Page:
I think of you daily and have posted this on my site and asked readers to visit yours to offer their love and support. My thoughts are prayers are with you.
I have been introducing myself to bloggers taking Nell’s 30-day challenge, and I came to your site today. I want you to know that though I don’t know you personally, my heart aches for you. One of my little sisters went through the mastitis breast cancer. The chemo and radiation were very hard on her. I will post your above post about inflammatory breast cancer on my site so others can be informed also. I did not know about this myself. I pray for your recovery in Jesus name. God bless you and thank you for getting the word out.
Sister in Christ,
Thank you for sharing such a personal experience. I’ve posted your post on my blog.
All our love and strength to you and your family.
[…] (who hearts me and is therefore twice as awesome as I already thought she was) who got it from Toddler Planet and really, the more, the merrier, because this is some scary-ass shit. Read […]
[…] the spirit of pragmatic and unsentimental memorials, please visit WhyMommy’s post on IBC. If you are a mother, read it for your kids. If you are not, read it for yourself. If all […]
Tanya, QTpies, will you check back here and let us know what the doctor’s exam showed? I am SO PROUD of you for going to be checked out.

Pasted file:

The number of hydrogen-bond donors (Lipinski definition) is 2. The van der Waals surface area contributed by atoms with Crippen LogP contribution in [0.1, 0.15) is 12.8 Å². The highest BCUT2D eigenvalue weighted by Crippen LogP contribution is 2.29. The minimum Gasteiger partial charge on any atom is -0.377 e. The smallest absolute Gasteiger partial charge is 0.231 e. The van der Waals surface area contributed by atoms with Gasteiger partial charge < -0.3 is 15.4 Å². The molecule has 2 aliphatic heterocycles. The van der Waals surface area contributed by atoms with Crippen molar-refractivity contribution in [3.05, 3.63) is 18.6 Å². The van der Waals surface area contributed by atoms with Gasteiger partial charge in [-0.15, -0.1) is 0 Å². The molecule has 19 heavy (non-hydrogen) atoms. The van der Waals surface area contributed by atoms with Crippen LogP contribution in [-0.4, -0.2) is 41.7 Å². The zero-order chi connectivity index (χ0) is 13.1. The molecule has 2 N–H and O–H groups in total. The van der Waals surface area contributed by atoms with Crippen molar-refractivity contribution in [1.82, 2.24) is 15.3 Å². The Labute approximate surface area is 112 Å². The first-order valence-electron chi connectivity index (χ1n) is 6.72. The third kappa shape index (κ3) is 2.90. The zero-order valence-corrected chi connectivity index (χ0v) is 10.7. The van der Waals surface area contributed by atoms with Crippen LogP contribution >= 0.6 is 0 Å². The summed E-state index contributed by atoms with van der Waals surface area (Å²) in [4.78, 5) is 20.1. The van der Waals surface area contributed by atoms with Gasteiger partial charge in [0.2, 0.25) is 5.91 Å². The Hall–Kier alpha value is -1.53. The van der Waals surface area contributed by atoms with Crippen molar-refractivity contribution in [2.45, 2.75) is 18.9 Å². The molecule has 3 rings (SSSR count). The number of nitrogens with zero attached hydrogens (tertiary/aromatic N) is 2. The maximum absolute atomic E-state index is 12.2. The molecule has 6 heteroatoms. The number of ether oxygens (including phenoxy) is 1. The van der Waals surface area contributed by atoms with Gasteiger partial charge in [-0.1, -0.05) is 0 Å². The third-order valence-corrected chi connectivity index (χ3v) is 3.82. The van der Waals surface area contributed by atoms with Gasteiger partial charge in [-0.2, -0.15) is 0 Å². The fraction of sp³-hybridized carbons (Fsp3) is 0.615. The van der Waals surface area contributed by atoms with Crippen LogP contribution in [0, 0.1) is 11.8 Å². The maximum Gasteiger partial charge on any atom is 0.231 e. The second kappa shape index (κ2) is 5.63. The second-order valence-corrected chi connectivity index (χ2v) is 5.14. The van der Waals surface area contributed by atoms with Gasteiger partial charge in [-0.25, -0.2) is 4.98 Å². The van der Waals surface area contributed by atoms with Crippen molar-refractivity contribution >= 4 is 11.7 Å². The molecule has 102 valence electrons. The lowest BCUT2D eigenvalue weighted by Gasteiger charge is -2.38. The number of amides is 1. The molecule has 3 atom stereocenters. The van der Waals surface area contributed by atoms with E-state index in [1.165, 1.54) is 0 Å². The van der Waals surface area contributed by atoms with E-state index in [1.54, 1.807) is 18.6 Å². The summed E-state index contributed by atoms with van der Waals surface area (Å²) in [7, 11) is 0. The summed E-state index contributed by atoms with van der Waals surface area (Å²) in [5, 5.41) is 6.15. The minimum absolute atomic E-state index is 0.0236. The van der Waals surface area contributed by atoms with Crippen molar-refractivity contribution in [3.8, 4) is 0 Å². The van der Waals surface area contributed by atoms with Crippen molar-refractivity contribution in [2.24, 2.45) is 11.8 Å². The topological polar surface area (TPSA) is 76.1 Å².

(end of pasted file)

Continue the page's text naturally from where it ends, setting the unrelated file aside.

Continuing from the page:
[…] just read a blog over at Toddler Planet. WhyMommy is a lovely lady with two adorable young children. She was just recently was diagnosed […]
I posted this today. And I made an appointment to get my own breasts examined. I frequently have persistent itching on my breast and I never knew why, nor thought to go see a doctor. I figure I should go now before it’s too late, right?
[…] is a post originally written by WhyMommy here. I’m reposting it so that every woman learns more about Inflammatory Breast Cancer. IBC is […]
[…] 100 of you have posted the inflammatory breast cancer post, bringing the total to 224 so far. Many are family blogs, some are hobby blogs, a few even are […]
[…] really want to share her story with you and I want you all to go over and say hello. She is having a rough time with her treatment […]
I got here from LesbianDad, just wanted to say thank you for having the strength to share your story. I’ve posted it, too (with links). Prayers are with you.
I posted it over at Linkateria
APL sent me. I’m thinking of you.
[…] was cruising around the blogosphere this morning and came across this post about Inflammatory Breast Cancer, something I’d never even heard of. Since IBC can manifest […]
Thank you, WhyMommy, for your courage in the midst of difficulty. Like many others, I have posted this on my blog, Choose Life!. My prayers are with you.
Thank you for this valuable information. I will be praying for you and your family.
Thank you so much for the informative post. I have never heard of this form of cancer. My thoughts and prayers will be with you…
I would like to post this on my blog. I’m thinking of you and hope that I can help spread your message. I would like to be another brick in the Team WhyMommy wall
[…] now, thanks to WhyMommy I know different – and you should […]